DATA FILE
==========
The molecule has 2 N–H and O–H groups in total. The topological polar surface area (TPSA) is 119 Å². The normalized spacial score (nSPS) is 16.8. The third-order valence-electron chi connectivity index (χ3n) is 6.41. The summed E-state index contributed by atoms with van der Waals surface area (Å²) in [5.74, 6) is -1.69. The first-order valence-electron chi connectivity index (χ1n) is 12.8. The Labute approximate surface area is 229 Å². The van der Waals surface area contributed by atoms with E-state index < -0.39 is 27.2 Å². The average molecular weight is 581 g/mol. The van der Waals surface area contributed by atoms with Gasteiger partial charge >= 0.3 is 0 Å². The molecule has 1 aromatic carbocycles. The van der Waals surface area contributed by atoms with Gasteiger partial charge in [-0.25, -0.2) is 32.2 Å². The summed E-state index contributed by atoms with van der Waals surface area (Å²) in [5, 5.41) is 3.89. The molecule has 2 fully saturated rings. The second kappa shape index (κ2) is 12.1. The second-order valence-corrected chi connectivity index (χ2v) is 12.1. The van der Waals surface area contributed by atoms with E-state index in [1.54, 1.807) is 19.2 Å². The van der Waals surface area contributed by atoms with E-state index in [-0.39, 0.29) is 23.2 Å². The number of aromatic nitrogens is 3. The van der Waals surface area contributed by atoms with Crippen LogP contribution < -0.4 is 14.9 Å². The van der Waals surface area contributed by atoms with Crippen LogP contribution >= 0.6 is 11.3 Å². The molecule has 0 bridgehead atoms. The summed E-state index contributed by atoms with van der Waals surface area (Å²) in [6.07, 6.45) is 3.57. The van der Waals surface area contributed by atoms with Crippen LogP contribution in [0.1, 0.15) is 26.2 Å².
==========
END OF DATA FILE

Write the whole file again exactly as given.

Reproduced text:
The molecule has 2 N–H and O–H groups in total. The topological polar surface area (TPSA) is 119 Å². The normalized spacial score (nSPS) is 16.8. The third-order valence-electron chi connectivity index (χ3n) is 6.41. The summed E-state index contributed by atoms with van der Waals surface area (Å²) in [5.74, 6) is -1.69. The first-order valence-electron chi connectivity index (χ1n) is 12.8. The Labute approximate surface area is 229 Å². The van der Waals surface area contributed by atoms with E-state index < -0.39 is 27.2 Å². The average molecular weight is 581 g/mol. The van der Waals surface area contributed by atoms with Gasteiger partial charge >= 0.3 is 0 Å². The molecule has 1 aromatic carbocycles. The van der Waals surface area contributed by atoms with Gasteiger partial charge in [-0.25, -0.2) is 32.2 Å². The summed E-state index contributed by atoms with van der Waals surface area (Å²) in [5, 5.41) is 3.89. The molecule has 2 fully saturated rings. The second kappa shape index (κ2) is 12.1. The second-order valence-corrected chi connectivity index (χ2v) is 12.1. The van der Waals surface area contributed by atoms with E-state index in [1.54, 1.807) is 19.2 Å². The van der Waals surface area contributed by atoms with E-state index in [-0.39, 0.29) is 23.2 Å². The number of aromatic nitrogens is 3. The van der Waals surface area contributed by atoms with Crippen LogP contribution < -0.4 is 14.9 Å². The van der Waals surface area contributed by atoms with Crippen LogP contribution >= 0.6 is 11.3 Å². The molecule has 0 bridgehead atoms. The summed E-state index contributed by atoms with van der Waals surface area (Å²) in [6.07, 6.45) is 3.57. The van der Waals surface area contributed by atoms with Crippen LogP contribution in [0.1, 0.15) is 26.2 Å².